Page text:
The King's Fund house style: L

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last
'The last few days' means the final few days; the 'past few days' means the most recent few days.

layperson

learnt
verb: 'he has learnt the lessons'

learned
adjective, as in scholarly

less
of size, in quantity, or singular nouns (less population, less meat)
See fewer

licence
noun

license
verb

lists and bullets
Wherever there's a list of three or more items, consider presenting the information as bullet points. Bullet points work well because they:

  • make key points stand out
  • avoid repetition (eg, the word ‘they’ in this example)
  • summarise lists of points that will follow later in the text.
  • Make the text of bullet points that aren’t full sentences (like the ones above) lower case at the start of the line, with no punctuation except for a full stop after the final bullet point.
  • Where you have lists within lists use different symbols, for example: Patients may benefit from:
  • medical treatment
  • ‘alternative’ therapies, including:
    • hypnotherapy
    • acupuncture
    • meditation
  • practical support.

However, if each of the points includes more text then they should be treated differently.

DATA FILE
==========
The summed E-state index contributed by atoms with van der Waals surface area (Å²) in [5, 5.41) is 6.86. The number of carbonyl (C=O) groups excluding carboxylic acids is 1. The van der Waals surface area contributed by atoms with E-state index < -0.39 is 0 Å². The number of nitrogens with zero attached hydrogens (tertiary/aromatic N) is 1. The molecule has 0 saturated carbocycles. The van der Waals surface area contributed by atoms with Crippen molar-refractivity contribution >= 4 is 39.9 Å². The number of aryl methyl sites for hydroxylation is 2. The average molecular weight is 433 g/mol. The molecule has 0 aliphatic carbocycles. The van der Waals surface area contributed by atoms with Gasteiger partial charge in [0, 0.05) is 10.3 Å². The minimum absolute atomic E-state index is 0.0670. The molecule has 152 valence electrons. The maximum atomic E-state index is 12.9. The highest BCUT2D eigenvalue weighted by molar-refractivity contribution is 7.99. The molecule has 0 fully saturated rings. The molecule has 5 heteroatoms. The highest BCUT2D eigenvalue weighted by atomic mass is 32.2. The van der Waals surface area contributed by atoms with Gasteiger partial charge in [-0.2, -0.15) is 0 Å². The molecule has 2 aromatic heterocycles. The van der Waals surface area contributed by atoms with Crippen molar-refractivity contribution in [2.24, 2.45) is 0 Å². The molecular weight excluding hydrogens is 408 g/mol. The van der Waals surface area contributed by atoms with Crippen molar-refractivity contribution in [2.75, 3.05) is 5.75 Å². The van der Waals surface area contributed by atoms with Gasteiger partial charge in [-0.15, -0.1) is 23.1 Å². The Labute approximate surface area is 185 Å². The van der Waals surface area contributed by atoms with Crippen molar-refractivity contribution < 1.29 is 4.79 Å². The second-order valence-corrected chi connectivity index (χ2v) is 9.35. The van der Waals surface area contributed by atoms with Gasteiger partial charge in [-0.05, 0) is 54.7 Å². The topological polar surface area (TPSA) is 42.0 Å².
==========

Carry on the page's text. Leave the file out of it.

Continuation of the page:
• They will have a line space before and after each bullet point.
  • Because they include whole sentences or even paragraphs, start them with a capital letter and put a full stop at the end of each point.

longstanding

long-term
adjective but: in the 'long term'

long-term conditions
When possible, refer to 'people' not 'patients' when referring to people with chronic conditions. Do not refer to people by their condition. Do not refer to people as ‘victims of’ or ‘suffering from’ when talking about long-term conditions. You could, for example, say:

  • ‘do people now visit the GP with more complex health conditions?’ not ‘are patients attending for a GP appointment more complex?’
  • 'people with diabetes' or ‘people living with diabetes’ rather than 'diabetics', 'patients with diabetes' or ‘people suffering from diabetes’
  • ‘people with asthma’ or ‘people living with asthma’ rather than ‘asthmatics’ or ‘patients with asthma’
  • ‘people with mental health conditions’ not ‘mental health patients’ or ‘people suffering from mental health problems’
  • ‘most people with mental health conditions do not require admission to hospital and are supported by mental health services in the community’ not ‘Most mental health patients do not require admission to hospital and are supported by mental health services in the community’.

See also people or patients, mental health and disability.